How do I live longer? Here are 10 ways backed by evidence

Patients often come to me seeking advice about what they can do to live longer. The number of things that have been proven to extend life, however, remains shockingly small. What follows are things that have enough support in the scientific literature that I generally recommend them (though the strength of the evidence varies even with these):

  1. Take simvastatin (brand name Zocor). That is, if you have coronary artery disease. (This is one of those drugs that doctors joke should be put in our water supply.) A landmark trial called the 4S Study (click on the “Look Inside” button to read the article) showed that people with heart disease who take simvastatin will reduce their risk of dying from any cause by 30% (relative risk).
  2. Take ACE inhibitors if you have heart failure. Though we’ve known for decades ACE inhibitors make such patients live longer, studies also show a shocking number of such patients aren’t taking them. (This is the other drug that doctors joke should be put in our water supply.)
  3. Wear oxygen if your PaO2 (partial pressure of oxygen in your blood) is below 55 mmHg, as in severe emphysema. Lots of people want to wear oxygen for lots of reasons, but the only good reason to do so is if you PaO2 is below 55. And then you should do it not so much because it will make you feel better (it may do so, interestingly, by improving your energy, but strangely not by making you feel less short of breath), but because it will prolong your life.
  4. Get annual Pap smears (and mammograms). The interval for screening Pap smears isn’t the same for all women, but it too increases the likelihood of living longer. So does mammography (though the age at which to begin screening mammograms remains controversial).
  5. Get screening colonoscopies. Like Pap smears, how often you should get one varies depending on your baseline risk, but it too has been shown to decrease the likelihood of death. Screening exercise treadmill tests, on the other hand, the most frequently requested screening test, has been shown in otherwise low-risk individuals not to increase lifespan and should be avoided: the risk of false positives (that is, the test says you have coronary disease when you don’t) in low-risk individuals is higher than the likelihood of true positives (this turns out to be especially true for women) and only exposes patients to unnecessary invasive testing like cardiac catheterizations, which have very real risks.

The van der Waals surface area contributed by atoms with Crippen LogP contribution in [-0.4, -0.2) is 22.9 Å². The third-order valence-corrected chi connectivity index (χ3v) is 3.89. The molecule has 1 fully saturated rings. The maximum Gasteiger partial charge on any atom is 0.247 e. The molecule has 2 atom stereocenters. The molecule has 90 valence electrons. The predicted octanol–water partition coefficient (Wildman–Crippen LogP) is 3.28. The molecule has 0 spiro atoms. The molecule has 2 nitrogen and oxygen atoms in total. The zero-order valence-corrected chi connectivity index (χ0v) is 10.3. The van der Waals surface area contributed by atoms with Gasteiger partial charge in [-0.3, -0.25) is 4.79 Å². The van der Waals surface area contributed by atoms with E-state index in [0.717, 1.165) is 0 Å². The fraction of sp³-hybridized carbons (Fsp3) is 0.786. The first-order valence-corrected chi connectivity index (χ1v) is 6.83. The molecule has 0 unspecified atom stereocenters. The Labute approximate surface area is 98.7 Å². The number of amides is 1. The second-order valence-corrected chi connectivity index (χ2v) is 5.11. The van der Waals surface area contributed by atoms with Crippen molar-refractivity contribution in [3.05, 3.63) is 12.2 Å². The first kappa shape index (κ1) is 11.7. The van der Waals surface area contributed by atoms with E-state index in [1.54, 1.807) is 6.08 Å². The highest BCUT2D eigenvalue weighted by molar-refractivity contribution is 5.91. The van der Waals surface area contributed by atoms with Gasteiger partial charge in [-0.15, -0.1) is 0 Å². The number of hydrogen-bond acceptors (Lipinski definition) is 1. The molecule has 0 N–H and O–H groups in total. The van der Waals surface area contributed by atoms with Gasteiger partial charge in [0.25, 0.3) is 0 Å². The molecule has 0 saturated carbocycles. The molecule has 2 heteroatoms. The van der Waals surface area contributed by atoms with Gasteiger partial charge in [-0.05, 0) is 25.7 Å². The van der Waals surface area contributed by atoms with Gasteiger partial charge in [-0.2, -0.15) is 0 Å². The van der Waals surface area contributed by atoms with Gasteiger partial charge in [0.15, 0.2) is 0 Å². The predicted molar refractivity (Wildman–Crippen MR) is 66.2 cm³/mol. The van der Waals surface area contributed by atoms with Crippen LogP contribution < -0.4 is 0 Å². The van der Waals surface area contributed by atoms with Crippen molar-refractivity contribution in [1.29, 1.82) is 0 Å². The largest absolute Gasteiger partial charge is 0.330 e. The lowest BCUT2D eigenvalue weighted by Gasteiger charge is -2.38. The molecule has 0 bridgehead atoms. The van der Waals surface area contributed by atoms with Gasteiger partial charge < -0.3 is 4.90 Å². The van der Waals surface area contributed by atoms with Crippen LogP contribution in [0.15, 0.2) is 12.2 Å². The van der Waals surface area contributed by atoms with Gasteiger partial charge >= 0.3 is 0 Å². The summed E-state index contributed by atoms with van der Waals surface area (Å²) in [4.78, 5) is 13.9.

6. Exercise. Most of us already know that exercise makes us healthier. Some may also believe it makes us live longer. Those who do are probably right, though it depends on who’s doing the exercising. Statistically speaking, middle-aged men who exercise will live longer than middle-aged men who don’t. Statistically speaking, elderly women will also live longer than elderly women who don’t. Middle-aged women probably will live longer than middle-aged women who don’t. Elderly men, interestingly, won’t live longer than elderly men who don’t.
  7. Assume responsibility. In both elderly men and women, however, simply being made to feel a sense of responsibility has been found not only to improve daily functioning but also to increase lifespan. In a study of nursing home patients by researchers Ellen Langer and Judith Rodin, residents on one floor were given a plant for which they themselves were expected to care (the experimental group) while residents on another floor were given a plant for which their nurses would care (the control group). After three weeks, 93 percent of residents in the experimental group showed an overall improvement in socialization, alertness, and general function; in contrast, for 71 percent of residents in the control group functioning actually declined. And in a follow-up study eighteen months later, half as many of the residents who’d received plants for which they were expected to care by themselves had died as the residents who’d been given plants for which their nurses cared.
  8. Learn to be optimistic. A former resident of mine, Hilary Tindle, just recently published a book, Up: How Positive Outlook Can Transform Our Health and Aging, summarizing the research on optimism and aging, which shows that optimists live longer than pessimists. For a discussion about how to become more optimistic, see my own book, The Undefeated Mind, chapter 4.
  9. Train yourself to view aging as a positive. Studies show that people who have positive self-perceptions of aging have a strong will to live and that having a strong will to live actually seems to increase longevity.
  10. Be happy.  So much easier said than done, of course. Happiness, however, doesn’t seem just correlated with longevity. It actually seems to cause it.

Alex Lickerman is an internal medicine physician at the University of Chicago who blogs at Happiness in this World.  He is the author of The Undefeated Mind: On the Science of Constructing an Indestructible Self.

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